So why did the leaves look red-purple? This is because of the role the pigments play in photosynthesis and plant tissue protection. The most common plant pigment is chlorophyll, which is easily recognized because it reflects the colour green. Another pigment, called anthocyanin, is present in the tissues of higher plants but we do not always notice it. Anthocyanin is the compound responsible for the reddish purple colour we see, for example, in some fruits, autumn tree leaves and sometimes in sub clover leaves and stems (Figures 2 and 3).
Anthocyanin synthesis and accumulation in plant tissues has been linked to improved stress tolerance, (e.g. for UVB, drought, cold, or disease, and insect and predator avoidance)1. For most of the cultivars studied, exposure to low winter temperatures for more than seven days lead to anthocyanin accumulation in the leaves and consequently leaf reddening.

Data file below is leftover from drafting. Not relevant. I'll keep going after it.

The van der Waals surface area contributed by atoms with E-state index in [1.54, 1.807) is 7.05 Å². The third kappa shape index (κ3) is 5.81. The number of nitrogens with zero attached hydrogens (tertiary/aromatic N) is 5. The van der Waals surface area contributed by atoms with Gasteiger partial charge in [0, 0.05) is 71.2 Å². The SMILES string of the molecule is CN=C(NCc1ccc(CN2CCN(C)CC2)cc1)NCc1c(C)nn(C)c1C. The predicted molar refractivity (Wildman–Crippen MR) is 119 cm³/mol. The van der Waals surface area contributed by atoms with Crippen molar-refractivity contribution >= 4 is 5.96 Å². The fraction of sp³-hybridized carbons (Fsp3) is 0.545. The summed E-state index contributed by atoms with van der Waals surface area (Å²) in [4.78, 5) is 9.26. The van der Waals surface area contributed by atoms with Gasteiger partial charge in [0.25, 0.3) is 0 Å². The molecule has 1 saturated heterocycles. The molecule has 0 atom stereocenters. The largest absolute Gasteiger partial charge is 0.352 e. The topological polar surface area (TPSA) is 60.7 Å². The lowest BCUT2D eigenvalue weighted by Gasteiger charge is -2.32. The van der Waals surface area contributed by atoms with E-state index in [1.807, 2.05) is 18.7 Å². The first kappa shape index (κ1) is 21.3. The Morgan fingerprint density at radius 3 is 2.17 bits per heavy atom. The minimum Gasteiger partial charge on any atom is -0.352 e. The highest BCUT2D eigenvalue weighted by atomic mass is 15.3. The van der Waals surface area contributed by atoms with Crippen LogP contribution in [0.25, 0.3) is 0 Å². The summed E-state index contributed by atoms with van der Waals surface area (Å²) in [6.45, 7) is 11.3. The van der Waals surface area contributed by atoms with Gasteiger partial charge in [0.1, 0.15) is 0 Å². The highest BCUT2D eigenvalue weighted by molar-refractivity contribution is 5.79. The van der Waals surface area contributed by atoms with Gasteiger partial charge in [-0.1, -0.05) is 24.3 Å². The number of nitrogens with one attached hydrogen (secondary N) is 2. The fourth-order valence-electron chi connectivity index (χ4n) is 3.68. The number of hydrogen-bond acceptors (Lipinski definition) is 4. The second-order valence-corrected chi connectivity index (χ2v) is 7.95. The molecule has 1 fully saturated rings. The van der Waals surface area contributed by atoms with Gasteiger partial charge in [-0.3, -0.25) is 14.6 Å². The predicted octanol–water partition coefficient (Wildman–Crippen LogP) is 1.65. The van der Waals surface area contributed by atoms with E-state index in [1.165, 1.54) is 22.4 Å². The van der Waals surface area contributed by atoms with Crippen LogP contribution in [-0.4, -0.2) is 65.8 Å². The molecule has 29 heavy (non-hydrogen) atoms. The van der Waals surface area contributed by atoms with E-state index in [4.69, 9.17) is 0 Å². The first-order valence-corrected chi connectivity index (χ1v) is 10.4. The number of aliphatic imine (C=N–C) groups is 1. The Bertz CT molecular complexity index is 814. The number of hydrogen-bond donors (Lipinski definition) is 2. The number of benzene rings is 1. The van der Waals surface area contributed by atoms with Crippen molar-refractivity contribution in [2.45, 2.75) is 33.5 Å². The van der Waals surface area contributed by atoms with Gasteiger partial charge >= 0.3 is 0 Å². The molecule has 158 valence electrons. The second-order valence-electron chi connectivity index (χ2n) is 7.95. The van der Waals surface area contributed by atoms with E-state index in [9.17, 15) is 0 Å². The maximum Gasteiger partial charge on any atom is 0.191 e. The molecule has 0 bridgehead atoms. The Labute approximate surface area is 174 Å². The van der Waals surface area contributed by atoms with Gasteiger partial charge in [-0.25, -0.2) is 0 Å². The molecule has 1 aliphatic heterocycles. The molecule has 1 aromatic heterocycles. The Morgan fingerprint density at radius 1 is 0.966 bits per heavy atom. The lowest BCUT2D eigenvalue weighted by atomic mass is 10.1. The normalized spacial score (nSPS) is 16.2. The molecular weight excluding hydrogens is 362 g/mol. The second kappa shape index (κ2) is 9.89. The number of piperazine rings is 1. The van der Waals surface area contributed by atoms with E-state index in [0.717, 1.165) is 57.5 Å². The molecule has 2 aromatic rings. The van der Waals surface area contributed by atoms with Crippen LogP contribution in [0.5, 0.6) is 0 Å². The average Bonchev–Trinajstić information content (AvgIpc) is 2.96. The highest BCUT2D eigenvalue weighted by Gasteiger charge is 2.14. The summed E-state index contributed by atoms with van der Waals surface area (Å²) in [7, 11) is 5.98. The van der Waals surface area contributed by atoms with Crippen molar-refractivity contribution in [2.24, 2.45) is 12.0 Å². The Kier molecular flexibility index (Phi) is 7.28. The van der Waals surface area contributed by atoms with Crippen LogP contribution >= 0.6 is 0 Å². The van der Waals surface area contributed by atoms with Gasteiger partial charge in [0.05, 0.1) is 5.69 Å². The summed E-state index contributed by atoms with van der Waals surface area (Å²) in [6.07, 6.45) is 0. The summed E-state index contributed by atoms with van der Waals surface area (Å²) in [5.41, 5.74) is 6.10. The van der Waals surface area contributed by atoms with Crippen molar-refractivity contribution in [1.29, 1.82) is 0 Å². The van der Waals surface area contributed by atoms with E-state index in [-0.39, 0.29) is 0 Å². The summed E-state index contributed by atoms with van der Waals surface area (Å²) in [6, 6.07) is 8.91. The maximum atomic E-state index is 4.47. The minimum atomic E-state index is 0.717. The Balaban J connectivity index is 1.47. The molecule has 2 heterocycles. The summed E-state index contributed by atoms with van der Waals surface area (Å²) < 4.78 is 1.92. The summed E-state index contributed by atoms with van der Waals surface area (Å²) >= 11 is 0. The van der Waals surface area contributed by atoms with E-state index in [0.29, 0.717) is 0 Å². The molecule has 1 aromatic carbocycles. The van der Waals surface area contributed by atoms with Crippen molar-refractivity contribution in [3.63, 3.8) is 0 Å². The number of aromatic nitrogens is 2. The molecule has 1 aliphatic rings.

This colour change was confirmed again in 2016 when we observed the same foliage reddening events in winter at our Canterbury and Otago experimental sites. Temperatures at Omarama went below -7 °C on ten days last winter. The coldest temperature was -10.4 °C. There was a cultivar effect in the ‘cold sensitivity score’ (leaf redness x proportion of plot affected) but no relationship with subsequent DM production.
Figure 5 shows that the second green trifoliate (at the left side, indicated by the red arrow) gradually developed a red colouration over a two-week period under low temperatures (< 7 °C).
2. Sub clovers are red: should we worry?
Sub clover may also develop red foliage under other stressful conditions for example, after an herbicide application (toxicity), nutrient deficiency or extreme drought. These events may not depend on the season. It pays to keep a close eye on the health of pasture species in your paddocks. If you do notice red symptoms and need more information it might be worth seeking technical advice. The right plant diagnosis early on could pay off in the future!